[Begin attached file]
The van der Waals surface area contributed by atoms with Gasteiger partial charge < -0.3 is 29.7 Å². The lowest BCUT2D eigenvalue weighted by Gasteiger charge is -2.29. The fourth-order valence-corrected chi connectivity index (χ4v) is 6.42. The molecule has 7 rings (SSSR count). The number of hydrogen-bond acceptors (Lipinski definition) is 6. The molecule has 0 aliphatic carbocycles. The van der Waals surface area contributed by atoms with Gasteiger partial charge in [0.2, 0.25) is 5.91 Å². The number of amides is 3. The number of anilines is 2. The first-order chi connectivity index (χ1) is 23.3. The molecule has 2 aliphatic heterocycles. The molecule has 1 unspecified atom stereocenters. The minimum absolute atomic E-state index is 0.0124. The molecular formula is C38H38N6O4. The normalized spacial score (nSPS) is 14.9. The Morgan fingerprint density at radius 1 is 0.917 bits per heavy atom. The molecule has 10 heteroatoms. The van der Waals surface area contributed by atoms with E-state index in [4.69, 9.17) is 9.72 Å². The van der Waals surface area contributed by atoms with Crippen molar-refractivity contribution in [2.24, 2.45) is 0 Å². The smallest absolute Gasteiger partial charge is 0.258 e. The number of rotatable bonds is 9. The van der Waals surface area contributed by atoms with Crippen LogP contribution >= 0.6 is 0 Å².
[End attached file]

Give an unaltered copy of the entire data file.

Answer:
The van der Waals surface area contributed by atoms with Gasteiger partial charge < -0.3 is 29.7 Å². The lowest BCUT2D eigenvalue weighted by Gasteiger charge is -2.29. The fourth-order valence-corrected chi connectivity index (χ4v) is 6.42. The molecule has 7 rings (SSSR count). The number of hydrogen-bond acceptors (Lipinski definition) is 6. The molecule has 0 aliphatic carbocycles. The van der Waals surface area contributed by atoms with Gasteiger partial charge in [0.2, 0.25) is 5.91 Å². The number of amides is 3. The number of anilines is 2. The first-order chi connectivity index (χ1) is 23.3. The molecule has 2 aliphatic heterocycles. The molecule has 1 unspecified atom stereocenters. The minimum absolute atomic E-state index is 0.0124. The molecular formula is C38H38N6O4. The normalized spacial score (nSPS) is 14.9. The Morgan fingerprint density at radius 1 is 0.917 bits per heavy atom. The molecule has 10 heteroatoms. The van der Waals surface area contributed by atoms with E-state index in [4.69, 9.17) is 9.72 Å². The van der Waals surface area contributed by atoms with Crippen molar-refractivity contribution in [2.24, 2.45) is 0 Å². The smallest absolute Gasteiger partial charge is 0.258 e. The number of rotatable bonds is 9. The van der Waals surface area contributed by atoms with Crippen LogP contribution >= 0.6 is 0 Å².